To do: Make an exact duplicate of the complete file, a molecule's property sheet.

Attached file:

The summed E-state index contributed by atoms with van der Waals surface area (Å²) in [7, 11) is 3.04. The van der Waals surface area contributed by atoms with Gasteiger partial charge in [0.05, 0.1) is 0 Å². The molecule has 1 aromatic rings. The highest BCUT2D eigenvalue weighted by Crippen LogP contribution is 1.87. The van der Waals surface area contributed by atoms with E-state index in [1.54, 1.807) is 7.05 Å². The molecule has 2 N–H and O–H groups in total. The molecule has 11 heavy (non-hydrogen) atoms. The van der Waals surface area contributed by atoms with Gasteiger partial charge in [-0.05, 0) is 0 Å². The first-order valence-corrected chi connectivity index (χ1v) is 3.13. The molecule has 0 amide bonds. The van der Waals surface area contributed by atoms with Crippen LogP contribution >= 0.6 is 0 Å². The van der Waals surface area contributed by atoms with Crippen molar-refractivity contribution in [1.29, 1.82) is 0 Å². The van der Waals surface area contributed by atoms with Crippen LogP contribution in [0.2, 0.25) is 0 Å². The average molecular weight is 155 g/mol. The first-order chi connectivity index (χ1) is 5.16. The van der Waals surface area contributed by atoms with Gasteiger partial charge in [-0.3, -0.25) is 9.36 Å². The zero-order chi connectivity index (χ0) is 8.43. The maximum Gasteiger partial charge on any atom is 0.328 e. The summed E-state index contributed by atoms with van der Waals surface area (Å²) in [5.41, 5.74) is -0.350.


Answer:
The summed E-state index contributed by atoms with van der Waals surface area (Å²) in [7, 11) is 3.04. The van der Waals surface area contributed by atoms with Gasteiger partial charge in [0.05, 0.1) is 0 Å². The molecule has 1 aromatic rings. The highest BCUT2D eigenvalue weighted by Crippen LogP contribution is 1.87. The van der Waals surface area contributed by atoms with E-state index in [1.54, 1.807) is 7.05 Å². The molecule has 2 N–H and O–H groups in total. The molecule has 11 heavy (non-hydrogen) atoms. The van der Waals surface area contributed by atoms with Gasteiger partial charge in [-0.05, 0) is 0 Å². The first-order valence-corrected chi connectivity index (χ1v) is 3.13. The molecule has 0 amide bonds. The van der Waals surface area contributed by atoms with Crippen LogP contribution >= 0.6 is 0 Å². The van der Waals surface area contributed by atoms with Crippen molar-refractivity contribution in [1.29, 1.82) is 0 Å². The van der Waals surface area contributed by atoms with Crippen LogP contribution in [0.2, 0.25) is 0 Å². The average molecular weight is 155 g/mol. The first-order chi connectivity index (χ1) is 5.16. The van der Waals surface area contributed by atoms with Gasteiger partial charge in [-0.3, -0.25) is 9.36 Å². The zero-order chi connectivity index (χ0) is 8.43. The maximum Gasteiger partial charge on any atom is 0.328 e. The summed E-state index contributed by atoms with van der Waals surface area (Å²) in [5.41, 5.74) is -0.350.